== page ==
By means of introduction, The Nation explains.
America’s twenty-first-century wars have been coming home in another way as well: in the increasingly worshipful attitudes of so many Americans (especially those in the seats of power in Washington, D.C.) toward the Pentagon and the U.S. military, as vividly described today by retired Air Force lieutenant colonel, historian, and TomDispatch regular William Astore.
Astore’s list of “what we believe” is chilling, and sadly correct.
In Wars and Weapons We Trust: America’s Militarized Profession of Faith, by William J. Astore (Tom Dispatch)
When I was a teenager in the 1970s, I looked to the heavens: to God and Christianity (as arbitrated by the Catholic Church) and to the soaring warbirds of the U.S. military, which I believed kept us safe. To my mind then, they were classic manifestations of American technological superiority over the godless Communists.
With all its scandals, especially when it came to priestly sexual abuse, I lost my faith in the Catholic Church. Indeed, I would later learn that there had been a predatory priest in my own parish when I was young, a grim man who made me uneasy at the time, though back then I couldn’t have told you why. As for those warbirds, like so many Americans, I thrilled to their roar at air shows, but never gave any real thought to the bombs they were dropping in Vietnam and elsewhere, to the lives they were ending, to the destruction they were causing. Nor, at that age, did I ever consider their enormous cost in dollars or just how much Americans collectively sacrificed to have “top cover,” whether of the warplane or godly kind.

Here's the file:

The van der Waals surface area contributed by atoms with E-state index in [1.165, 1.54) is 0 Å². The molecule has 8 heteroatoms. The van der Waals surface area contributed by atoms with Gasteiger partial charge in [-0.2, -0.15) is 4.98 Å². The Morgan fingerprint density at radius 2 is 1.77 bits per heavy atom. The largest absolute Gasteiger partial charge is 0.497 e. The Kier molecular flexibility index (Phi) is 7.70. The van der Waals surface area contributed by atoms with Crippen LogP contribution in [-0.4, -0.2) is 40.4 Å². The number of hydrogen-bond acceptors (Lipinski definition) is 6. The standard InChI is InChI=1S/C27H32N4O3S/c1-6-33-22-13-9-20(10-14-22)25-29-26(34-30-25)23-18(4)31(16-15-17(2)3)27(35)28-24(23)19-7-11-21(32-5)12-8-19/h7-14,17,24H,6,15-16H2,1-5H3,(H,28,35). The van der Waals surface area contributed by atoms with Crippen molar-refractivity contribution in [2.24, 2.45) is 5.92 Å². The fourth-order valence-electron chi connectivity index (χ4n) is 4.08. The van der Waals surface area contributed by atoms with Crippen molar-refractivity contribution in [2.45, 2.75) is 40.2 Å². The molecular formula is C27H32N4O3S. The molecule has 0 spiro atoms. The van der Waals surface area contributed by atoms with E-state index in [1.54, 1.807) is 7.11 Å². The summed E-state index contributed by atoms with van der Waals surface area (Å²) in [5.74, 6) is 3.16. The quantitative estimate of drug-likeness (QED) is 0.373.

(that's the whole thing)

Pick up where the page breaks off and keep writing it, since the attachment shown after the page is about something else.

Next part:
There were good and devoted priests in my Catholic diocese. There were good and devoted public servants in the U.S. military. Admittedly, I never seriously considered the priesthood, but I did sign up for the Air Force, surprising myself by serving in it for 20 years. Still, both institutions were then, and remain, deeply flawed. Both seek, in a phrase the Air Force has long used, “global reach, global power.” Both remain hierarchies that regularly promote true believers to positions of authority. Both demand ultimate obedience. Both sweep their sins under the rug. Neither can pass an audit. Both are characterized by secrecy. Both seem remarkably immune to serious efforts at reform. And both, above all, know how to preserve their own power, even as they posture and proselytize about serving a higher one.
However, let me not focus here on the one “holy catholic and apostolic church,” words taken from the “profession of faith” I recited during Mass each week in my youth. I’d prefer to focus instead on that other American holy church, the U.S. military, with all its wars and weapons, its worshipers and wingmen, together with its vision of global dominance that just happens to include end-of-world scenarios as apocalyptic as those of any imaginable church of true believers. I’m referring, of course, to our country’s staggeringly large arsenal of weapons of mass destruction, just now being updated — the term seems to be “modernized” — to the tune of something like $1.7 trillion over the decades to come …